We need to do a better job promoting transit, urban densification

Government savings can ultimately be had by more aggressively promoting mass transit

The announcements of investments by senior levels of government in the E&N rail and other transit systems will reduce government operating costs.

Recently an international network for public transport authorities estimated that in North America, the costs of trips as a proportion of the gross domestic product is 12.7 per cent, whereas in Hong Kong, Japan and Singapore it is only 5.4 per cent. The difference is a productive advantage for the Asian economies.

At the government level, transportation authorities are spending ever-increasing amounts of funds just to service the next subdivision.

Governments should not be in the business of promoting and financing urban sprawl, which increases operating costs to all levels of government, but particularly the province.

Encouraging mass transit and urban densification will entail the following cost implications:

Government will reduce costs for service provision as we move towards more compact communities.

For instance, out-patient health-care providers, social workers and transportation providers are now increasingly travelling farther to service clients. If a service provider can attend two or three appointments within walking distance, or commute a short distance by transit or even automobile, this is a time saver and also a fuel cost saver.

Existing road capacity is used more efficiently, thus delaying or negating the need for further road investments for expansion. This will help deliver our goods to the Far East markets more efficiently. Trucks stuck in traffic benefit nobody.

Correspondingly, there will be measurable decreases in road maintenance and rehabilitation costs.

Governments will also receive direct cost savings from decreased incidence of automobile accidents involving those commuters who switch modes of travel, through decreased exposure – a tangible benefit measured in millions of vehicle kilometres travelled.

Countries with the highest levels of walking and biking also have the lowest levels of obesity. This preventative measure is very important as our health-care costs are projected to increase exponentially.

Avi Ickovich

Langford

Just Posted

The City of Victoria is proposing a northern contraction from Haultain Street to Bay Street with a western contraction from Cook Street to Chambers Street for Fernwood. (Illustration/Google Maps)
Community association calls for input on Victoria boundary changes

City of Victoria proposes changes to neighbourhood borders

Divyesh Nagarajan, third from the left, has founded the Be My Friend project to bring support and companionship to vulnerable youth and address North Saanich’s food security challenges. (Courtesy of Divyesh Nagarajan)
Greater Victoria teen looks to connect vulnerable youth with a buddy, bolster food security

Be My Friend project was founded by St. Michaels University School student Divyesh Nagarajan

These are just a handful of Vancouver Island’s missing person cases. Clockwise from top left: Lisa Marie Young, Lindsey Nicholls, Micheal Dunahee, Jesokah Adkens, Belinda Cameron and Emma Fillipoff. (File photos courtesy of family members and police departments)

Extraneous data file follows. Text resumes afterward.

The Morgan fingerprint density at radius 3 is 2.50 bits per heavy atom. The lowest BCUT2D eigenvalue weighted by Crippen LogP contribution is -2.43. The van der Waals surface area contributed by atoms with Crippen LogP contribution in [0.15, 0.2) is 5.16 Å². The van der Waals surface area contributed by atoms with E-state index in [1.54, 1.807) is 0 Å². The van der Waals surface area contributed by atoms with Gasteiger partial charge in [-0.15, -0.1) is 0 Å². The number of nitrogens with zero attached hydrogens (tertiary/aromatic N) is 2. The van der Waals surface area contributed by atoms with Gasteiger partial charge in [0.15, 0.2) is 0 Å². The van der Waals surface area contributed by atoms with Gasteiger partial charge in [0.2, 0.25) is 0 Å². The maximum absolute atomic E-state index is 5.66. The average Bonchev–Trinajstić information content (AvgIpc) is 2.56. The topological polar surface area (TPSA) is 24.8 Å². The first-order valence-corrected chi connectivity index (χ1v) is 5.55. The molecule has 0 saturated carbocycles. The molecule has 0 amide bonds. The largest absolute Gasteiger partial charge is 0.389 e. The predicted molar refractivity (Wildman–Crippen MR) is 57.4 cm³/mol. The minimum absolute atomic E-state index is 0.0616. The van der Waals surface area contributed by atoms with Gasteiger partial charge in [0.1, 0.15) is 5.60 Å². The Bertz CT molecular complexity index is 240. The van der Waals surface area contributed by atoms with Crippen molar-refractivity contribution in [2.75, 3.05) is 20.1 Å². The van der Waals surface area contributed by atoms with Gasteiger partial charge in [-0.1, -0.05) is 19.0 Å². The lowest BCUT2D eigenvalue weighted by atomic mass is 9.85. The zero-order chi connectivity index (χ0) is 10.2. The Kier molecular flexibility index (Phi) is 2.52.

Gorge skull fragment could bring closure to one Greater Victoria missing person case

Skeletal remains found in Greater Victoria have not yet been identified

(Black Press Media file photo)
UPDATE: Sooke Road reopens after gas leak at Colwood Corners

SD62 warns afternoon buses could be delayed

SIG
Policing amid pandemic challenging, says Sooke’s top cop

Mounties document reduction in property crime and impaired driving

B.C. Labour Minister Harry Bains in the B.C. legislature, May 13, 2019. (Hansard TV)
VIDEO: B.C. to provide 3 days of sick pay for COVID-19 absences

Province will support employers on cost, labour minister says

Provincial health officer Dr. Bonnie Henry updates B.C.’s COVID-19 situation at the B.C. legislature, April 29, 2021. (B.C. government)
B.C.’s COVID-19 rate creeps up again, 600 new cases Wednesday

One more death, 423 people in hospital with virus

B.C. Agriculture Minister Lana Popham takes questions in the B.C. legislature in 2017. (Hansard TV)
UPDATE: B.C. will fund another year of fresh fruit, vegetables, milk in schools

John Horgan government working on school meal program

Surrey RCMP is releasing sketches of a suspect in an “indecent act” at the Coyote Creek Elementary playground on April 30, 2021. Police said the suspect was clean-shaven “during some interactions” and on “other occasions had stubble outlining a goatee and mustache.” (Images: Surrey RCMP handout)
Vancouver mayor-elect Kennedy Stewart addresses supporters in Vancouver on Sunday, Oct. 21, 2018. THE CANADIAN PRESS/Darryl Dyck
Vancouver mayor says there’s no time to redo details of drug decriminalization plan

Kennedy Stewart says a federal election could see the small window of opportunity close on the city’s bid for an exemption from criminal provisions on simple possession of small amounts of drugs

Premier Mike Horgan received his first dose of a COVID-19 vaccine. (Facebook/John Horgan)
More than 50% of people eligible in B.C. have received 1st vaccine dose

‘We’ve made extraordinary progress together over the past few weeks,’ says Premier Horgan

The Independent Investigations Office of B.C. is investigating the shooting of a Tla-o-qui-aht First Nation woman in the Ucluelet First Nation community of Hitacu on May 8. (Black Press Media file photo)
Indigenous woman shot by police was holding a replica gun, says Ucluelet First Nation

Woman has been identified as a member of the Tla-o-qui-aht First Nation

Most Read